UK Supreme Court Affirms Jurisdiction of English Courts in SEP Cases

By James Nurton
August 26, 2020

“It is the contractual arrangement which ETSI has created in its IPR Policy which gives the [English] court jurisdiction to determine a FRAND licence and which lies at the heart of these appeals.” – UK Supreme Court

UK Supreme Court - https://depositphotos.com/166034586/stock-photo-supreme-court-in-london-hdr.htmlIn a ruling concerning patent portfolios owned by Unwired Planet and Conversant, the UK Supreme Court has upheld lower decisions that English courts can determine fair, reasonable and non-discriminatory (FRAND) terms for worldwide patent licenses, and grant injunctions.

The Court’s unanimous judgment in the three cases (Unwired Planet International Ltd and another v Huawei Technologies (UK) Co Ltd and another, Huawei Technologies Co Ltd and another v Conversant Wireless Licensing SÀRL and ZTE Corporation and another v Conversant Wireless Licensing SÀRL [2020] UKSC 37) was issued today (August 26), after the Court heard arguments in October 2019.

The cases arose from an action brought by Unwired Planet (which owns a portfolio of standard-essential patents [SEPs] acquired from Ericsson), against Huawei, and a separate case brought by Conversant (which acquired some 2,000 patents from Nokia) against both Huawei and ZTE. All the patents involved have been declared essential to standards administered by the European Telecommunications Standards Institute (ETSI), which requires that they be licensed FRAND terms. In each case, the patent owners and implementers had been unable to agree to licenses.

In the Unwired Planet litigation, Mr Justice Birss had found two of the six patents at issue valid and infringed. In a detailed judgment in April 2017, he concluded that a UK court had jurisdiction to set the FRAND rates for a global license, and did so. He further ruled that if Huawei were not prepared to take a license on those terms, an injunction to restrain infringement should be granted. The Court of Appeal upheld these conclusions in October 2018.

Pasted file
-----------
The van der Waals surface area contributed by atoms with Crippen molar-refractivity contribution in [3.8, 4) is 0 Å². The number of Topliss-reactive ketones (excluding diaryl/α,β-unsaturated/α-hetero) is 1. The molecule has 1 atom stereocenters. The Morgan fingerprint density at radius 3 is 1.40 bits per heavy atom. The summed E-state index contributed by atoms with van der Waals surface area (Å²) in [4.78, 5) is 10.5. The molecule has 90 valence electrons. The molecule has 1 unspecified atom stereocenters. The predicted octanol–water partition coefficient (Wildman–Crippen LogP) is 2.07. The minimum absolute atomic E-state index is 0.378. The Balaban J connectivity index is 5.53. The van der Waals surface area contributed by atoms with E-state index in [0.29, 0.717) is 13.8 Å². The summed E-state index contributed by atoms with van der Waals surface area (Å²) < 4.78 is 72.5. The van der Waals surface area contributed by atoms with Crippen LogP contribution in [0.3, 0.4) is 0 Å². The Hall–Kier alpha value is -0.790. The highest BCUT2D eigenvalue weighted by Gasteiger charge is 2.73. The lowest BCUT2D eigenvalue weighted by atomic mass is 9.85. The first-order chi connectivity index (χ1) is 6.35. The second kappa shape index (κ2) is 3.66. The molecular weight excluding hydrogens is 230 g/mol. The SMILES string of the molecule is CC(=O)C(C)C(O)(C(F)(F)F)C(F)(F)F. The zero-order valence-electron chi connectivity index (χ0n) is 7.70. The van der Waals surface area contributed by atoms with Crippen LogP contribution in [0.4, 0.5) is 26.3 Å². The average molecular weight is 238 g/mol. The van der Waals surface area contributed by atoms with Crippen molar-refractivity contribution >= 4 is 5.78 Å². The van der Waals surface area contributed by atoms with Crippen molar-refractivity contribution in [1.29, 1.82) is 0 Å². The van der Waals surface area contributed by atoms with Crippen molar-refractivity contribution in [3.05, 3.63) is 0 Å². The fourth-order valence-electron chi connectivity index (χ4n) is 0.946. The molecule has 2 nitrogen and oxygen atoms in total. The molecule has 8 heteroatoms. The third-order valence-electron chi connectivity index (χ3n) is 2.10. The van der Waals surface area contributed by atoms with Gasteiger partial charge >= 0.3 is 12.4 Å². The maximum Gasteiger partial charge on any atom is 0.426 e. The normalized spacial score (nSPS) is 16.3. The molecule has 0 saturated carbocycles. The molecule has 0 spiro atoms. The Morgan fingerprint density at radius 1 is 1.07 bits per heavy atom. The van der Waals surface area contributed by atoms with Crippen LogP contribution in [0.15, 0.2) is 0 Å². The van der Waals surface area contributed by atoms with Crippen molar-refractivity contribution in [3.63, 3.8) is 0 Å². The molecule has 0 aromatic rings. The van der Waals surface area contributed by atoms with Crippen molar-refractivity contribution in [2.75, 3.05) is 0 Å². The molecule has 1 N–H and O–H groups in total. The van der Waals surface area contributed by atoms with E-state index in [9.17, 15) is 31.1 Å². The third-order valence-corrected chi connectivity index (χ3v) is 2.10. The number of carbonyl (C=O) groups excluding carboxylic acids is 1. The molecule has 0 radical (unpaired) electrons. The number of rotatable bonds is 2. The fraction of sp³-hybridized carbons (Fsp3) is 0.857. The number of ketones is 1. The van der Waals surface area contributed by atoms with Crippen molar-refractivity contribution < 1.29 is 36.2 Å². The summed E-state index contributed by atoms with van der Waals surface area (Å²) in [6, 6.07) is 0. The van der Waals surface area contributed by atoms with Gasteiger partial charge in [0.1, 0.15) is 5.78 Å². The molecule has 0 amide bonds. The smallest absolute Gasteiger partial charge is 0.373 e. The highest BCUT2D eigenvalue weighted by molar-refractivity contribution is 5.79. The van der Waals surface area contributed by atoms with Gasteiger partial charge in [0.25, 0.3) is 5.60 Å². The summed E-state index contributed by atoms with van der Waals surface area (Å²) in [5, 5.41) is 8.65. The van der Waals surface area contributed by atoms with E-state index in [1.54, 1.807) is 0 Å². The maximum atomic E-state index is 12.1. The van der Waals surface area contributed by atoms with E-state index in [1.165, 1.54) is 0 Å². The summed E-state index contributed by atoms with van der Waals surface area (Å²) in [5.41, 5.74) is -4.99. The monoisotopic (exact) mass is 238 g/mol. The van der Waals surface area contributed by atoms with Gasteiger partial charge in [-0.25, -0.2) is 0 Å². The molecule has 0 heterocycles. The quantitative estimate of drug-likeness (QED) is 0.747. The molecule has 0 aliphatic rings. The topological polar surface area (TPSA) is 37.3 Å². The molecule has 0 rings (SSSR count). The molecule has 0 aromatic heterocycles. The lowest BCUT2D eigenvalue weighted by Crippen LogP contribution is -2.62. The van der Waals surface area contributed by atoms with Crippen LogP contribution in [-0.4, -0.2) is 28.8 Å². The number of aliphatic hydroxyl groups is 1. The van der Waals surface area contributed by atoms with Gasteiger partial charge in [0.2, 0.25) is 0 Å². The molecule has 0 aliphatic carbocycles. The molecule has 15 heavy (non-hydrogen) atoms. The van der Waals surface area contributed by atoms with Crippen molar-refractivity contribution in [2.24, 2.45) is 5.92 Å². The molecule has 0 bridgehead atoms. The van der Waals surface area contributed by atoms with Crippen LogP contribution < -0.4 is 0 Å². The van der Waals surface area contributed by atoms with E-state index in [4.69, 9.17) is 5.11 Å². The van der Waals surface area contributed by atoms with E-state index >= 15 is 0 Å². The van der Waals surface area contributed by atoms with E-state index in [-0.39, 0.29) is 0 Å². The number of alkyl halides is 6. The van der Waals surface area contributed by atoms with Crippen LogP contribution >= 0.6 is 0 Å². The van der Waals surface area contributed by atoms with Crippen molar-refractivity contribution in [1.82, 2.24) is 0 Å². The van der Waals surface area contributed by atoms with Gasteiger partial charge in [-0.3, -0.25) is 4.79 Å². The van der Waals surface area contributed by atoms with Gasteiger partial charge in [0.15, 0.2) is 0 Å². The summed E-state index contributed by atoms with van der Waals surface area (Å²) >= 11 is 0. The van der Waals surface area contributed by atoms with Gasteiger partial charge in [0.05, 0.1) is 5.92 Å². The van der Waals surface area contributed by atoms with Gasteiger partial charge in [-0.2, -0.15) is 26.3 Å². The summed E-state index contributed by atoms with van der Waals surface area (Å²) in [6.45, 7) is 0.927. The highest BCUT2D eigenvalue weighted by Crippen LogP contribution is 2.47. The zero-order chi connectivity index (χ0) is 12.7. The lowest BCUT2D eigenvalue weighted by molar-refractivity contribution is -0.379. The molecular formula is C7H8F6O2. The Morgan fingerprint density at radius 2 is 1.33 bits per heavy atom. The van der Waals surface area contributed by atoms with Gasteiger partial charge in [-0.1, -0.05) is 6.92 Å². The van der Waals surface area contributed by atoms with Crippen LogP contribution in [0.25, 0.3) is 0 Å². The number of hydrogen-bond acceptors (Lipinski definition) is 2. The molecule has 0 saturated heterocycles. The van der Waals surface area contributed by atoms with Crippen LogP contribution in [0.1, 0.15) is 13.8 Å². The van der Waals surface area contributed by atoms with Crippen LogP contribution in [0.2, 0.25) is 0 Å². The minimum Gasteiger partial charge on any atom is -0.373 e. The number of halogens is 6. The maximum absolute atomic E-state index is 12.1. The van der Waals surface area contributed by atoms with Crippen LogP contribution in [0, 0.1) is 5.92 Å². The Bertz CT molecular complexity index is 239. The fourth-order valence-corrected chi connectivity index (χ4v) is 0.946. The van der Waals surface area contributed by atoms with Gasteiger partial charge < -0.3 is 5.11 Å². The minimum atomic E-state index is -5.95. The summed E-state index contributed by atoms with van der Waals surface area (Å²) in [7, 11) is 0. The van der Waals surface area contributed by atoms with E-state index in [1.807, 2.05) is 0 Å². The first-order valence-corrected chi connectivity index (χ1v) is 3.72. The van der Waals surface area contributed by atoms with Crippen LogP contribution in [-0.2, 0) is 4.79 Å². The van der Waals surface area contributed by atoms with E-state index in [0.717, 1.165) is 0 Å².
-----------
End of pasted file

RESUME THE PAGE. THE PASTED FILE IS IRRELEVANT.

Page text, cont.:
The Conversant case raised similar issues regarding jurisdiction and forum. Mr Justice Carr ruled in favor of the patent owner in a judgment in April 2018, a decision upheld by the Court of Appeal in January 2019.

The Supreme Court dismissed the appeals filed by Huawei and ZTE on all five grounds. It also commended Mr Justice’s Birss’s “impressive judgment”.

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1. Jurisdiction

One-third of the Court’s 58-page judgment is devoted to the jurisdiction questions, in which it reviewed the ETSI IPR Policy, the lower court judgments, and decisions from forums in the United States, Germany, China and Japan.

The Court said it was undisputed that questions on validity and infringement of national patents are within the jurisdiction of national courts but said: “It is the contractual arrangement which ETSI has created in its IPR Policy which gives the [English] court jurisdiction to determine a FRAND licence and which lies at the heart of these appeals.”

It added that the possibility of an injunction is essential to the balance struck by the IPR Policy, as it provides an incentive for implementers to negotiate and accept FRAND terms. Th limit on an ability to seek an injunction is “the irrevocable undertaking to offer a licence of the relevant technology on FRAND terms, which if accepted and honoured by the implementer would exclude an injunction.”

While it acknowledged that Mr Justice Birss’s judgment “has gone further” in determining the terms of a FRAND license than other courts, it said there was no “difference in principle from the approach of courts in other jurisdictions.”

2. Suitable Forum